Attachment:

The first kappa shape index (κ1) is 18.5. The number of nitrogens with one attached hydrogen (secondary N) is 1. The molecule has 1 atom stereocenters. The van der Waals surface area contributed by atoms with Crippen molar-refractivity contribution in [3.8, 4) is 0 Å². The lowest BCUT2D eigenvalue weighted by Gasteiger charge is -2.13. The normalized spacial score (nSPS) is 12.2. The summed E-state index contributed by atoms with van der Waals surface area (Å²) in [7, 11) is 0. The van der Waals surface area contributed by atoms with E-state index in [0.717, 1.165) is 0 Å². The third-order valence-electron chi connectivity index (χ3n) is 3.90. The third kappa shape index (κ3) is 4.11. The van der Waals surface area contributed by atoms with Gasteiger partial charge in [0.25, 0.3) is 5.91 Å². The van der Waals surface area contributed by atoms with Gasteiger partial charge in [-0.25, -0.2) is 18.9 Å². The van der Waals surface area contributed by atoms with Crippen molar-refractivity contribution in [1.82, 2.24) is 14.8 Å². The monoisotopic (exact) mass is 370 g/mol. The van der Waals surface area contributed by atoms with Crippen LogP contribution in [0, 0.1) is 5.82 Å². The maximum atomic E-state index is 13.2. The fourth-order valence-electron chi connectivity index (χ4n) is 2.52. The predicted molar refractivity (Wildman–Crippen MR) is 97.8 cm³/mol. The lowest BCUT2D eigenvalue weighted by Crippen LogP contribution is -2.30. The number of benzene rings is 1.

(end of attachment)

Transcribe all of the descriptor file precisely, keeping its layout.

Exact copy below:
The first kappa shape index (κ1) is 18.5. The number of nitrogens with one attached hydrogen (secondary N) is 1. The molecule has 1 atom stereocenters. The van der Waals surface area contributed by atoms with Crippen molar-refractivity contribution in [3.8, 4) is 0 Å². The lowest BCUT2D eigenvalue weighted by Gasteiger charge is -2.13. The normalized spacial score (nSPS) is 12.2. The summed E-state index contributed by atoms with van der Waals surface area (Å²) in [7, 11) is 0. The van der Waals surface area contributed by atoms with E-state index in [0.717, 1.165) is 0 Å². The third-order valence-electron chi connectivity index (χ3n) is 3.90. The third kappa shape index (κ3) is 4.11. The van der Waals surface area contributed by atoms with Gasteiger partial charge in [0.25, 0.3) is 5.91 Å². The van der Waals surface area contributed by atoms with Gasteiger partial charge in [-0.25, -0.2) is 18.9 Å². The van der Waals surface area contributed by atoms with Crippen molar-refractivity contribution in [1.82, 2.24) is 14.8 Å². The monoisotopic (exact) mass is 370 g/mol. The van der Waals surface area contributed by atoms with Crippen LogP contribution in [0, 0.1) is 5.82 Å². The maximum atomic E-state index is 13.2. The fourth-order valence-electron chi connectivity index (χ4n) is 2.52. The predicted molar refractivity (Wildman–Crippen MR) is 97.8 cm³/mol. The lowest BCUT2D eigenvalue weighted by Crippen LogP contribution is -2.30. The number of benzene rings is 1.